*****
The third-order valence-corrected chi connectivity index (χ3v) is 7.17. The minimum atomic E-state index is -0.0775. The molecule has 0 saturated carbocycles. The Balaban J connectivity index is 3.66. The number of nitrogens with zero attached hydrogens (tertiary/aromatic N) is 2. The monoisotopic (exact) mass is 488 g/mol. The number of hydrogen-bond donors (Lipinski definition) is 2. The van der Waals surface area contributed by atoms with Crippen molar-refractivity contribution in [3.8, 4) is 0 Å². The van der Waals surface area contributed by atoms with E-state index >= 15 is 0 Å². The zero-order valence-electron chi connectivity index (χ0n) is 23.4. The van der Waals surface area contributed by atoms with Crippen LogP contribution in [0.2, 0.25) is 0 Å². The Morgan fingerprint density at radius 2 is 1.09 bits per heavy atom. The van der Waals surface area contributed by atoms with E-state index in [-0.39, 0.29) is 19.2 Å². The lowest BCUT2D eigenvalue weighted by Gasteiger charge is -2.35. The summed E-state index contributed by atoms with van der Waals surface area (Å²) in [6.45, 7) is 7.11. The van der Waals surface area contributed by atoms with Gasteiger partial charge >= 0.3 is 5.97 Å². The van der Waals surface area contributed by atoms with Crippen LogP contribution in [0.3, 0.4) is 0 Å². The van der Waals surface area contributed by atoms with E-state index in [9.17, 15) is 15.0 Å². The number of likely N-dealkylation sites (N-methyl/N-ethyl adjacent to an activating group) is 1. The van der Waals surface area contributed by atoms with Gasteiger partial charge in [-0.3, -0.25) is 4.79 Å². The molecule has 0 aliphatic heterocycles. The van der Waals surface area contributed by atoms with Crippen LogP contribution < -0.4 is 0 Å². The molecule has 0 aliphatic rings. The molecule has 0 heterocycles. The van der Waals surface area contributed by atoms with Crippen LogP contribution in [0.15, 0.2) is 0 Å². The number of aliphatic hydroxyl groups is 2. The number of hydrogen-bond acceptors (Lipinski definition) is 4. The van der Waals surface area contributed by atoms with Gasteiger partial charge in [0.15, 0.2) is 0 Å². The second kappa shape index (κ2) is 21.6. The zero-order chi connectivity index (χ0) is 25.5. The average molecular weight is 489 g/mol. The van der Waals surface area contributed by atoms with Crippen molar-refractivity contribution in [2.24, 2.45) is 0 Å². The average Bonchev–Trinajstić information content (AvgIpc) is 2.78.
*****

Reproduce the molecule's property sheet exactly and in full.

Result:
The third-order valence-corrected chi connectivity index (χ3v) is 7.17. The minimum atomic E-state index is -0.0775. The molecule has 0 saturated carbocycles. The Balaban J connectivity index is 3.66. The number of nitrogens with zero attached hydrogens (tertiary/aromatic N) is 2. The monoisotopic (exact) mass is 488 g/mol. The number of hydrogen-bond donors (Lipinski definition) is 2. The van der Waals surface area contributed by atoms with Crippen molar-refractivity contribution in [3.8, 4) is 0 Å². The van der Waals surface area contributed by atoms with E-state index >= 15 is 0 Å². The zero-order valence-electron chi connectivity index (χ0n) is 23.4. The van der Waals surface area contributed by atoms with Crippen LogP contribution in [0.2, 0.25) is 0 Å². The Morgan fingerprint density at radius 2 is 1.09 bits per heavy atom. The van der Waals surface area contributed by atoms with E-state index in [-0.39, 0.29) is 19.2 Å². The lowest BCUT2D eigenvalue weighted by Gasteiger charge is -2.35. The summed E-state index contributed by atoms with van der Waals surface area (Å²) in [6.45, 7) is 7.11. The van der Waals surface area contributed by atoms with Gasteiger partial charge >= 0.3 is 5.97 Å². The van der Waals surface area contributed by atoms with Crippen LogP contribution in [0.3, 0.4) is 0 Å². The van der Waals surface area contributed by atoms with E-state index in [9.17, 15) is 15.0 Å². The number of likely N-dealkylation sites (N-methyl/N-ethyl adjacent to an activating group) is 1. The van der Waals surface area contributed by atoms with Gasteiger partial charge in [-0.3, -0.25) is 4.79 Å². The molecule has 0 aliphatic heterocycles. The van der Waals surface area contributed by atoms with Crippen LogP contribution < -0.4 is 0 Å². The molecule has 0 aliphatic rings. The molecule has 0 heterocycles. The van der Waals surface area contributed by atoms with Crippen LogP contribution in [0.15, 0.2) is 0 Å². The number of aliphatic hydroxyl groups is 2. The number of hydrogen-bond acceptors (Lipinski definition) is 4. The van der Waals surface area contributed by atoms with Gasteiger partial charge in [0.15, 0.2) is 0 Å². The second kappa shape index (κ2) is 21.6. The zero-order chi connectivity index (χ0) is 25.5. The average molecular weight is 489 g/mol. The van der Waals surface area contributed by atoms with Crippen molar-refractivity contribution in [2.24, 2.45) is 0 Å². The average Bonchev–Trinajstić information content (AvgIpc) is 2.78.